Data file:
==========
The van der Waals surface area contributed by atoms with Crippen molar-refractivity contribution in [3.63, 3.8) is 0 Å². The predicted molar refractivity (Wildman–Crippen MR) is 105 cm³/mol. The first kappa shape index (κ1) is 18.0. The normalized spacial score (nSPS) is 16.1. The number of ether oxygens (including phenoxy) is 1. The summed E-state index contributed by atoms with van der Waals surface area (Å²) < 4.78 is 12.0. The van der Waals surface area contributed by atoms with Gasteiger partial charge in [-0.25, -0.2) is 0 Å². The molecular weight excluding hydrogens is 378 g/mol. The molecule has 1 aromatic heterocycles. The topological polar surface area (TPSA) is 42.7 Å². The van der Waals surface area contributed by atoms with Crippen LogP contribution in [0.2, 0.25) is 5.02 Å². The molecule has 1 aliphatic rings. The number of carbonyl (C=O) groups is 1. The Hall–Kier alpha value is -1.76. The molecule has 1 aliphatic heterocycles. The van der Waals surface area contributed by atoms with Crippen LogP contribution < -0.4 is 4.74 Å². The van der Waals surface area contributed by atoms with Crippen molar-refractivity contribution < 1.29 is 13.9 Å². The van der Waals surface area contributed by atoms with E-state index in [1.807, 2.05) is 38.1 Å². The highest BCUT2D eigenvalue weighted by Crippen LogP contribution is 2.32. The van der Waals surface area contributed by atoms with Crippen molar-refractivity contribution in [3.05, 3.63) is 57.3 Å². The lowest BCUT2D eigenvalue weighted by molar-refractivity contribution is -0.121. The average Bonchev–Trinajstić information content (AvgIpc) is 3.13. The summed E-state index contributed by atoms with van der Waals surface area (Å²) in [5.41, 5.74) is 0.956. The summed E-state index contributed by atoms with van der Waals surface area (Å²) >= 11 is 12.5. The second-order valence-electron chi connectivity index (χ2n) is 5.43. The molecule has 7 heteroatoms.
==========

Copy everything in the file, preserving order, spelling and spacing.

The van der Waals surface area contributed by atoms with Crippen molar-refractivity contribution in [3.63, 3.8) is 0 Å². The predicted molar refractivity (Wildman–Crippen MR) is 105 cm³/mol. The first kappa shape index (κ1) is 18.0. The normalized spacial score (nSPS) is 16.1. The number of ether oxygens (including phenoxy) is 1. The summed E-state index contributed by atoms with van der Waals surface area (Å²) < 4.78 is 12.0. The van der Waals surface area contributed by atoms with Gasteiger partial charge in [-0.25, -0.2) is 0 Å². The molecular weight excluding hydrogens is 378 g/mol. The molecule has 1 aromatic heterocycles. The topological polar surface area (TPSA) is 42.7 Å². The van der Waals surface area contributed by atoms with Crippen LogP contribution in [0.2, 0.25) is 5.02 Å². The molecule has 1 aliphatic rings. The number of carbonyl (C=O) groups is 1. The Hall–Kier alpha value is -1.76. The molecule has 1 aliphatic heterocycles. The van der Waals surface area contributed by atoms with Crippen LogP contribution < -0.4 is 4.74 Å². The van der Waals surface area contributed by atoms with Crippen molar-refractivity contribution < 1.29 is 13.9 Å². The van der Waals surface area contributed by atoms with E-state index in [1.807, 2.05) is 38.1 Å². The highest BCUT2D eigenvalue weighted by Crippen LogP contribution is 2.32. The van der Waals surface area contributed by atoms with Crippen molar-refractivity contribution in [3.05, 3.63) is 57.3 Å². The lowest BCUT2D eigenvalue weighted by molar-refractivity contribution is -0.121. The average Bonchev–Trinajstić information content (AvgIpc) is 3.13. The summed E-state index contributed by atoms with van der Waals surface area (Å²) in [5.41, 5.74) is 0.956. The summed E-state index contributed by atoms with van der Waals surface area (Å²) >= 11 is 12.5. The second-order valence-electron chi connectivity index (χ2n) is 5.43. The molecule has 7 heteroatoms.